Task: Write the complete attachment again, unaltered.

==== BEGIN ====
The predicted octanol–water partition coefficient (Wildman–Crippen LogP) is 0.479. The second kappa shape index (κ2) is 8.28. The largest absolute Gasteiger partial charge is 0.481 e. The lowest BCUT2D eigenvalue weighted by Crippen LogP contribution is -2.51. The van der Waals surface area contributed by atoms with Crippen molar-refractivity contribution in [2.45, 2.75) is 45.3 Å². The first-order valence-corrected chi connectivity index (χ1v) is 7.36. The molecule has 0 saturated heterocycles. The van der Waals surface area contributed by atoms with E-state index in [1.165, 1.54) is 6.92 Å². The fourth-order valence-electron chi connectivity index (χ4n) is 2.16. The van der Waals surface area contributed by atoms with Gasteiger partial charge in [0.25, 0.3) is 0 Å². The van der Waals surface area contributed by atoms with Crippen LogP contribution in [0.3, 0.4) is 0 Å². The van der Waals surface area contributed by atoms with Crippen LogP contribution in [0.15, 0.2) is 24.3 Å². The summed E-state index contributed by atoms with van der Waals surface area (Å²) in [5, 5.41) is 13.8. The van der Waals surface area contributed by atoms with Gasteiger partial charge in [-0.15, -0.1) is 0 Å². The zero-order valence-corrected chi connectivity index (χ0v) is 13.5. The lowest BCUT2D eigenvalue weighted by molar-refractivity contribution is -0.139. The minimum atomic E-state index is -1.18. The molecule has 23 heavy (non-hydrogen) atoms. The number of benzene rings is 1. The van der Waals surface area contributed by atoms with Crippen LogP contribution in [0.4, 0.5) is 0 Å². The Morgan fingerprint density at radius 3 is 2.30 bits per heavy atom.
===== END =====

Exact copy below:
The predicted octanol–water partition coefficient (Wildman–Crippen LogP) is 0.479. The second kappa shape index (κ2) is 8.28. The largest absolute Gasteiger partial charge is 0.481 e. The lowest BCUT2D eigenvalue weighted by Crippen LogP contribution is -2.51. The van der Waals surface area contributed by atoms with Crippen molar-refractivity contribution in [2.45, 2.75) is 45.3 Å². The first-order valence-corrected chi connectivity index (χ1v) is 7.36. The molecule has 0 saturated heterocycles. The van der Waals surface area contributed by atoms with E-state index in [1.165, 1.54) is 6.92 Å². The fourth-order valence-electron chi connectivity index (χ4n) is 2.16. The van der Waals surface area contributed by atoms with Gasteiger partial charge in [0.25, 0.3) is 0 Å². The van der Waals surface area contributed by atoms with Crippen LogP contribution in [0.3, 0.4) is 0 Å². The van der Waals surface area contributed by atoms with Crippen LogP contribution in [0.15, 0.2) is 24.3 Å². The summed E-state index contributed by atoms with van der Waals surface area (Å²) in [5, 5.41) is 13.8. The van der Waals surface area contributed by atoms with Gasteiger partial charge in [-0.15, -0.1) is 0 Å². The zero-order valence-corrected chi connectivity index (χ0v) is 13.5. The lowest BCUT2D eigenvalue weighted by molar-refractivity contribution is -0.139. The minimum atomic E-state index is -1.18. The molecule has 23 heavy (non-hydrogen) atoms. The number of benzene rings is 1. The van der Waals surface area contributed by atoms with Crippen LogP contribution in [0.4, 0.5) is 0 Å². The Morgan fingerprint density at radius 3 is 2.30 bits per heavy atom.